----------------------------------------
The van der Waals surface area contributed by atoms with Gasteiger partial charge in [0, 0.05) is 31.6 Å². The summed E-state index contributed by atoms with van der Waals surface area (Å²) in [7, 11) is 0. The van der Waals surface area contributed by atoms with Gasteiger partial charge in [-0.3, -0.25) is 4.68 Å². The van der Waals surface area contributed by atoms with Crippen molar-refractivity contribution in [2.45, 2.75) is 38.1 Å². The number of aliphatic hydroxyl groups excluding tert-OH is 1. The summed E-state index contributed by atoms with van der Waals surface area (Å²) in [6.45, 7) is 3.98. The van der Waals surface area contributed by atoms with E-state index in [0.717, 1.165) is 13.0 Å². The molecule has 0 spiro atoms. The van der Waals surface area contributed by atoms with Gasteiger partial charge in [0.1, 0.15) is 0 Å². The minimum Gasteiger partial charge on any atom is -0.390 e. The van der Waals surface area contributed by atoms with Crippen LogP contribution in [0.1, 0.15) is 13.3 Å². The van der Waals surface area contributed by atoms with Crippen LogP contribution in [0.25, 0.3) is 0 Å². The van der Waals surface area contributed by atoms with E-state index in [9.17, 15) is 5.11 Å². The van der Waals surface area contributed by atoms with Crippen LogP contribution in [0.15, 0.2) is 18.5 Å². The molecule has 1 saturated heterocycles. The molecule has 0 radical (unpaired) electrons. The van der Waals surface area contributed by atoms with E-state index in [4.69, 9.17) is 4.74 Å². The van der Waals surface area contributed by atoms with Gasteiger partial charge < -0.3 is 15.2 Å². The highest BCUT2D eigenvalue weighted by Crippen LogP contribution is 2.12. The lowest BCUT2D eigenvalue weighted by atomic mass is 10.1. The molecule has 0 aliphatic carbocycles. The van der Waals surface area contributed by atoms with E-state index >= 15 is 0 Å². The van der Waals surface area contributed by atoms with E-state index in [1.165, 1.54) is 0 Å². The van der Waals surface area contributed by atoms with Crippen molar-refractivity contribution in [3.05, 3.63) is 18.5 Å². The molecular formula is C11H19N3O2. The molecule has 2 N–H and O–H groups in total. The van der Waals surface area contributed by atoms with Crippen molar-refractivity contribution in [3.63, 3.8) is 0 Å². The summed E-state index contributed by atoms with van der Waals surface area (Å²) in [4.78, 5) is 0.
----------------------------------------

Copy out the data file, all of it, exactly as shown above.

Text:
The van der Waals surface area contributed by atoms with Gasteiger partial charge in [0, 0.05) is 31.6 Å². The summed E-state index contributed by atoms with van der Waals surface area (Å²) in [7, 11) is 0. The van der Waals surface area contributed by atoms with Gasteiger partial charge in [-0.3, -0.25) is 4.68 Å². The van der Waals surface area contributed by atoms with Crippen molar-refractivity contribution in [2.45, 2.75) is 38.1 Å². The number of aliphatic hydroxyl groups excluding tert-OH is 1. The summed E-state index contributed by atoms with van der Waals surface area (Å²) in [6.45, 7) is 3.98. The van der Waals surface area contributed by atoms with E-state index in [0.717, 1.165) is 13.0 Å². The molecule has 0 spiro atoms. The van der Waals surface area contributed by atoms with Gasteiger partial charge in [0.1, 0.15) is 0 Å². The minimum Gasteiger partial charge on any atom is -0.390 e. The van der Waals surface area contributed by atoms with Crippen LogP contribution in [0.1, 0.15) is 13.3 Å². The van der Waals surface area contributed by atoms with Crippen LogP contribution in [0.25, 0.3) is 0 Å². The van der Waals surface area contributed by atoms with E-state index in [9.17, 15) is 5.11 Å². The van der Waals surface area contributed by atoms with Crippen LogP contribution in [0.15, 0.2) is 18.5 Å². The molecule has 1 saturated heterocycles. The molecule has 0 radical (unpaired) electrons. The van der Waals surface area contributed by atoms with E-state index in [4.69, 9.17) is 4.74 Å². The van der Waals surface area contributed by atoms with Gasteiger partial charge < -0.3 is 15.2 Å². The highest BCUT2D eigenvalue weighted by Crippen LogP contribution is 2.12. The lowest BCUT2D eigenvalue weighted by atomic mass is 10.1. The molecule has 0 aliphatic carbocycles. The van der Waals surface area contributed by atoms with E-state index >= 15 is 0 Å². The van der Waals surface area contributed by atoms with E-state index in [1.165, 1.54) is 0 Å². The van der Waals surface area contributed by atoms with Crippen molar-refractivity contribution in [3.05, 3.63) is 18.5 Å². The molecular formula is C11H19N3O2. The molecule has 2 N–H and O–H groups in total. The van der Waals surface area contributed by atoms with Crippen molar-refractivity contribution in [3.63, 3.8) is 0 Å². The summed E-state index contributed by atoms with van der Waals surface area (Å²) in [4.78, 5) is 0.